Like the wedding reception of a runaway bride, the Paris Agreement on global warming is free to go on, just minus a pretty important player. The 2015 accord among almost 200 countries -- the U.S. joins only Syria and Nicaragua on the outside looking in -- brought together the developed and developing worlds to pledge limits on the fossil-fuel pollution that causes climate change. The goal of the accord -- holding temperature rises well below 2 degrees Celsius from pre-industrial levels, to avoid the rising seas and superstorms that climate models predict -- was going to be a challenge even with U.S. involvement. Now the agreement is without the biggest carbon producer in history.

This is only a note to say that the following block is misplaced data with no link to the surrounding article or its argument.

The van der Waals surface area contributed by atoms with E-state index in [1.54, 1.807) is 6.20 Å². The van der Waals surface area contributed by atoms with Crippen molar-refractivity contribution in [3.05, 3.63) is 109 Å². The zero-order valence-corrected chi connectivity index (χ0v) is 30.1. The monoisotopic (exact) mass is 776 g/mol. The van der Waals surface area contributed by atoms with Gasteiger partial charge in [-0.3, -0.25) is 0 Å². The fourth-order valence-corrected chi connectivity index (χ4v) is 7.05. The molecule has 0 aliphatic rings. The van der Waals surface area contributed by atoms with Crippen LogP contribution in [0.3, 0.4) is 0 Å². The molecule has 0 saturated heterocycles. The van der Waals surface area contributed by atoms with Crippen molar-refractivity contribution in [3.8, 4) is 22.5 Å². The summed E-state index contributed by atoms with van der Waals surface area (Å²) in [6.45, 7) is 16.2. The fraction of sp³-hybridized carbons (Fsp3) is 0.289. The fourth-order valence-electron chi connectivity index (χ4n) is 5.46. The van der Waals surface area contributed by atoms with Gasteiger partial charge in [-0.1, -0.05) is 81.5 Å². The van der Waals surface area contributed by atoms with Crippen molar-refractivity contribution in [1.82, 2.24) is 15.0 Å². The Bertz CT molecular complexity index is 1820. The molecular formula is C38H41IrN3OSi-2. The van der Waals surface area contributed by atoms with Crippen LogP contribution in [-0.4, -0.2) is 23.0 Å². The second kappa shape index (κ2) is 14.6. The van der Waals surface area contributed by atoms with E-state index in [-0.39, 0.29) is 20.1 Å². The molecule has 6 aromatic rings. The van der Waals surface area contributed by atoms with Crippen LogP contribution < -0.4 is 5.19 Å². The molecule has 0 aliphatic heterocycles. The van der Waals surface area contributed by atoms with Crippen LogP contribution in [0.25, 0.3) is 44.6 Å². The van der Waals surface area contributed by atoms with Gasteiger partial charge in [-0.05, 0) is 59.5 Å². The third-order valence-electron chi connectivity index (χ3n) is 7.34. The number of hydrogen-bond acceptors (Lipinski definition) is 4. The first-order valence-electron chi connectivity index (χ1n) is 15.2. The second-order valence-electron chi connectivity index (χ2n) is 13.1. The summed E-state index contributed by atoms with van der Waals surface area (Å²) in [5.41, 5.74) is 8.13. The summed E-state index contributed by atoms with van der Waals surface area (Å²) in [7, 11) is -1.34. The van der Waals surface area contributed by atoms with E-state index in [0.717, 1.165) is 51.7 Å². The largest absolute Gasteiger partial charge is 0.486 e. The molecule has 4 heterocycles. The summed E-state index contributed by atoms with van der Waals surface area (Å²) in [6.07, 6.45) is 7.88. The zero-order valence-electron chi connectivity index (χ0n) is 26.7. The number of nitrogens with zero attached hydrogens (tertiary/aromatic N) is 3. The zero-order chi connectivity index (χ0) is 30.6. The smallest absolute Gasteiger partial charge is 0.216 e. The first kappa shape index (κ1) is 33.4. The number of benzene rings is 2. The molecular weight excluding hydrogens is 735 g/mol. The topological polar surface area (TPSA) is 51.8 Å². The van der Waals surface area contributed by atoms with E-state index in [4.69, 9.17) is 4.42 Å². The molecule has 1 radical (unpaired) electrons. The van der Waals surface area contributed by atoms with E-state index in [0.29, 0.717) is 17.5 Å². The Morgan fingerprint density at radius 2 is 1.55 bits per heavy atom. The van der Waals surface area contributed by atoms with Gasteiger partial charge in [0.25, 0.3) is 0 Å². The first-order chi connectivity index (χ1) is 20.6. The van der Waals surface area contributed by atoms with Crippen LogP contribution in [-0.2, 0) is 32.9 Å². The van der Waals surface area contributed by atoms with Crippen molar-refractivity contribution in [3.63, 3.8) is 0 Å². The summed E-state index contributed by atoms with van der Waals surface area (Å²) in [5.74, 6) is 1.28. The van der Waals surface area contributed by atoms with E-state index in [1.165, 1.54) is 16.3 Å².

The U.S. withdrawal doesn’t necessarily kill it, since participation is voluntary. But without American involvement, the global effort to cut greenhouse-gas emissions stands even less chance of achieving targets that scientists say would avert catastrophic climate change. Making matters worse, the U.S. was being counted on to contribute financially to help poorer nations invest in renewable energy. Then there’s the concern that the American withdrawal could have a domino effect, prompting other nations to reconsider the effort and expense of cutting their emissions.